Leatherjackets are the larvae of the crane fly which can occasionally cause great damage to directly sown sweet pea seedlings in an open garden. In the old days, the problem was easy to handle because then direct sowing was far more common, and the sowing rate was very high to permit the leatherjackets to a few plants without them ruining the final display of flowers - however, directly sown sweet pea plants in a small garden can be completely damaged by this infestation. The problem is considered only troublesome where a lawn has been dug up or turves have been used in the trenches meant for growing sweet peas.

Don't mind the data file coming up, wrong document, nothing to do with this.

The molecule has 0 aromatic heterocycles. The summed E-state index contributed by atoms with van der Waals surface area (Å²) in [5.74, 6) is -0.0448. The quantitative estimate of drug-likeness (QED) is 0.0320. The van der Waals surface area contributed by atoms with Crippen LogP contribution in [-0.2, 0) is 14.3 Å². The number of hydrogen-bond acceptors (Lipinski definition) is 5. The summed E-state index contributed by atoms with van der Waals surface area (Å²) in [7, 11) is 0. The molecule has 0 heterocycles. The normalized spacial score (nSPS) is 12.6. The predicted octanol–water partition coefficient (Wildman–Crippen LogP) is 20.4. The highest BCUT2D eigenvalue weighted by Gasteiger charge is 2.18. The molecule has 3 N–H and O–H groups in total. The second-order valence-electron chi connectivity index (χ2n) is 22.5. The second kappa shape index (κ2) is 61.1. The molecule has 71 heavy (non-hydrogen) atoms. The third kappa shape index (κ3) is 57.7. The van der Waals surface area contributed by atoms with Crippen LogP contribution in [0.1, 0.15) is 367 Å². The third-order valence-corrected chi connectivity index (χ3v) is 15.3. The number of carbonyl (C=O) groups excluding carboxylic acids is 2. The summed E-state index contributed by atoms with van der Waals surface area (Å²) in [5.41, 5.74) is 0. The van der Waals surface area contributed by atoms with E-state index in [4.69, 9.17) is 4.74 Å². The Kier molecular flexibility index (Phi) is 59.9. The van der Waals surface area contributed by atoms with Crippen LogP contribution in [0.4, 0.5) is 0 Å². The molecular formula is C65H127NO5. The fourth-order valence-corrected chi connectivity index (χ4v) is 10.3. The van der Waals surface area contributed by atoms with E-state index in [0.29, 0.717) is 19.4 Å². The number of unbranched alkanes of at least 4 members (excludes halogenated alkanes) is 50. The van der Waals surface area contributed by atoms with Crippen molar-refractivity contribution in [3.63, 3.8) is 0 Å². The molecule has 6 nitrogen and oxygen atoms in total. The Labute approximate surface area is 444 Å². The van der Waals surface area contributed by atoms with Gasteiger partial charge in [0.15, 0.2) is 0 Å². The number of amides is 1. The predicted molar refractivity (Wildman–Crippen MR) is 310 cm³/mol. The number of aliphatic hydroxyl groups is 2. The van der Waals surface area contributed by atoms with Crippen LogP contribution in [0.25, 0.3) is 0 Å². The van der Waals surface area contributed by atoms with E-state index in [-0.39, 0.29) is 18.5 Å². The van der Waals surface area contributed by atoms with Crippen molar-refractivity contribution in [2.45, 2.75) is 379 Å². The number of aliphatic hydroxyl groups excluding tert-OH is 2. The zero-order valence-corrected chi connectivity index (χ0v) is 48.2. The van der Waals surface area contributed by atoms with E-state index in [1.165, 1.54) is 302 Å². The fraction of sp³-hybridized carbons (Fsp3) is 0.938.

Mice are very devastating to seed pots of sweet peas. The mice cause problems by digging up and eating all seeds and may consume an entire stock in one night if not checked. An infestation of mice can be checked by putting seed pots in frames and ensuring that the lids fit tightly and than setting traps among the seed pots to snare the mice. Where the use of traditional mouse traps is preferred to the use of used live traps, the gardener must ensure to set each trap under a 12.5cm (5 inch) flower pot raised on stones or along the length of a drainpipe. This precaution must be taken to prevent the accidental snaring of birds and other small animals which are harmless. The mice will continue to be a threat to the plants even after the sweet pea seeds have germinated, because the young shoots will now merely serve as markers for the seed below them - these can be quickly dug up and devoured by the mice. The traps must continue to be laid until this danger is past. Mice become less of a danger once the sweet peas have been transplanted in the garden. Mature plants are not likely to be damaged by the mice anymore, although the mice will on occasional even nibble at shoots if food is rare. The most vulnerable stage for the sweet pea is when the seeds are sown direct on the soil. At this stage, they are particularly vulnerable, and again, traps should be set to capture the mice. Proper storage of seeds in a place where the mice do not have access will be a good precautionary measure.